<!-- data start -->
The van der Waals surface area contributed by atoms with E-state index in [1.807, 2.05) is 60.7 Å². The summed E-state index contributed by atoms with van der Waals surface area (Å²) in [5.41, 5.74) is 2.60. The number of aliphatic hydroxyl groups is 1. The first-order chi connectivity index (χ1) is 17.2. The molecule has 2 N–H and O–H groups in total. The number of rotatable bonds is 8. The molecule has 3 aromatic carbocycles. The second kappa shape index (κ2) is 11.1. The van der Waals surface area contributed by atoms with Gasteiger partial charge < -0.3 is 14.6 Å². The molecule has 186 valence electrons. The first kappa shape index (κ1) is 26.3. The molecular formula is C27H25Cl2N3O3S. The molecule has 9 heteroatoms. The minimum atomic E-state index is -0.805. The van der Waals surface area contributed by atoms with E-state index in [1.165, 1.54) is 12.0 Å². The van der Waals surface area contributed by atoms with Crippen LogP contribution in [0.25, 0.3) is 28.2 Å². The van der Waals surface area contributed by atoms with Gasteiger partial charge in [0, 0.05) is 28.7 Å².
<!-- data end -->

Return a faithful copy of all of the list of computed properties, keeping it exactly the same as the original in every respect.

The van der Waals surface area contributed by atoms with E-state index in [1.807, 2.05) is 60.7 Å². The summed E-state index contributed by atoms with van der Waals surface area (Å²) in [5.41, 5.74) is 2.60. The number of aliphatic hydroxyl groups is 1. The first-order chi connectivity index (χ1) is 17.2. The molecule has 2 N–H and O–H groups in total. The number of rotatable bonds is 8. The molecule has 3 aromatic carbocycles. The second kappa shape index (κ2) is 11.1. The van der Waals surface area contributed by atoms with Gasteiger partial charge < -0.3 is 14.6 Å². The molecule has 186 valence electrons. The first kappa shape index (κ1) is 26.3. The molecular formula is C27H25Cl2N3O3S. The molecule has 9 heteroatoms. The minimum atomic E-state index is -0.805. The van der Waals surface area contributed by atoms with E-state index in [1.165, 1.54) is 12.0 Å². The van der Waals surface area contributed by atoms with Crippen LogP contribution in [0.25, 0.3) is 28.2 Å². The van der Waals surface area contributed by atoms with Gasteiger partial charge in [0, 0.05) is 28.7 Å².